And referring to FIG. 2, the integrated circuit 18 is connected in place and the pads 20 (FIG. 3) are electrically connected to the ends 21 of the lead interconnects 19 by any suitable means such as either TAB bonding or conventional wire bonding. At this stage the testing apparatus 44 may again be used to test the individual slice 12 to determine if any fault exists in the integrated circuit 18, the bonding between the integrated circuit 18 and the lead interconnection 19, or again in the lead interconnections 19. Of course, the testing step illustrated in FIG. 1 may be omitted, but it provides an additional testing method for isolating any faults detected in the testing step shown in FIG. 2. It is to be noted that each of the IC pads 20 includes an input protection diode 46 and the testing step may take advantage of this structure. That is, a negative voltage, such as minus 3 V, may be applied to each of the pads 20 of the integrated circuit 18 and a known current should be drawn. A low current indicates an open pad, and a high current indicates a shorted pad.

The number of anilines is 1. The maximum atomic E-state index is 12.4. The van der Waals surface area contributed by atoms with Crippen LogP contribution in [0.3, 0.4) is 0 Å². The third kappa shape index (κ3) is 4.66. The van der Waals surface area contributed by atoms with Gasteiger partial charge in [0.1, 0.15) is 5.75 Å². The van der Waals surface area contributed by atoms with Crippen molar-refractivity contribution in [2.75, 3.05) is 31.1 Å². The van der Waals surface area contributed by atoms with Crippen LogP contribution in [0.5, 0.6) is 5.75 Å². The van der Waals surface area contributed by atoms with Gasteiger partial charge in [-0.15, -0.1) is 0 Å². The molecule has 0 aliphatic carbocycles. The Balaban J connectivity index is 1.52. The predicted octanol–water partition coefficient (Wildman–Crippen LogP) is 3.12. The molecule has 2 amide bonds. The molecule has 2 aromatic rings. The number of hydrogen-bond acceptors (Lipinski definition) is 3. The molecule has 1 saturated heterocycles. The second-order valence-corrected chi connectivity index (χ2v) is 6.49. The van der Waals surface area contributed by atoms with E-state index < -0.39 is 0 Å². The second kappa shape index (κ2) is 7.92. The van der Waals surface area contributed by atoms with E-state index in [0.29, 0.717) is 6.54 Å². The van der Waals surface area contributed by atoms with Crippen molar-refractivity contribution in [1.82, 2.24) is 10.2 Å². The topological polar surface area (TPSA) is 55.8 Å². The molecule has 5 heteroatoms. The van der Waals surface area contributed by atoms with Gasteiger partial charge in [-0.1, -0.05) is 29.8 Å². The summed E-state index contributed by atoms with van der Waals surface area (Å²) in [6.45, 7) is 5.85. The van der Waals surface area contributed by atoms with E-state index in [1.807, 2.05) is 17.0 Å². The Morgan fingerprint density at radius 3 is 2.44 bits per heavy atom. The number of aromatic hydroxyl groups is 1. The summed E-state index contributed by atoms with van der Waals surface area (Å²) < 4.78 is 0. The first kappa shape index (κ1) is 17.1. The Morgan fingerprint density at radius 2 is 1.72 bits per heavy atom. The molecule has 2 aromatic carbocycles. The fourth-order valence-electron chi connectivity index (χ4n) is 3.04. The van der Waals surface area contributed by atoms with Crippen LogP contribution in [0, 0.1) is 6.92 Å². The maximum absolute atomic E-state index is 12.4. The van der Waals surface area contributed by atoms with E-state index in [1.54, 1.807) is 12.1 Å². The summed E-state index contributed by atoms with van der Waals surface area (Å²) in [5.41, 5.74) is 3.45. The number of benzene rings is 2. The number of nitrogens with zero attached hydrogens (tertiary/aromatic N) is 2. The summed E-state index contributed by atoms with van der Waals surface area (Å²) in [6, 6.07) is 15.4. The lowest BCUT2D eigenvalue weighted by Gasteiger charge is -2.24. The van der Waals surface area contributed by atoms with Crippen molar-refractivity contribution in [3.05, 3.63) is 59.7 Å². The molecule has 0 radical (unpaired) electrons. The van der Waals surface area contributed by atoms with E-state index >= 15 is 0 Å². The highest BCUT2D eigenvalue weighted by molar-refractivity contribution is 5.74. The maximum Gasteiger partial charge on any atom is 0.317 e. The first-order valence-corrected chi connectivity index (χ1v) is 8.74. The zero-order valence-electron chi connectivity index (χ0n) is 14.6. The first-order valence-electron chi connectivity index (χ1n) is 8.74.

After the individual slices 12 have been assembled and tested, they are then ready for stacking as best seen in FIG. 6. That is, a base heat sink 48 is provided which has connected thereto and insulated therefrom the plurality of signal connection pins 42. The individual slices 12 may then be stacked as the openings 40 may be inserted over the pins 42.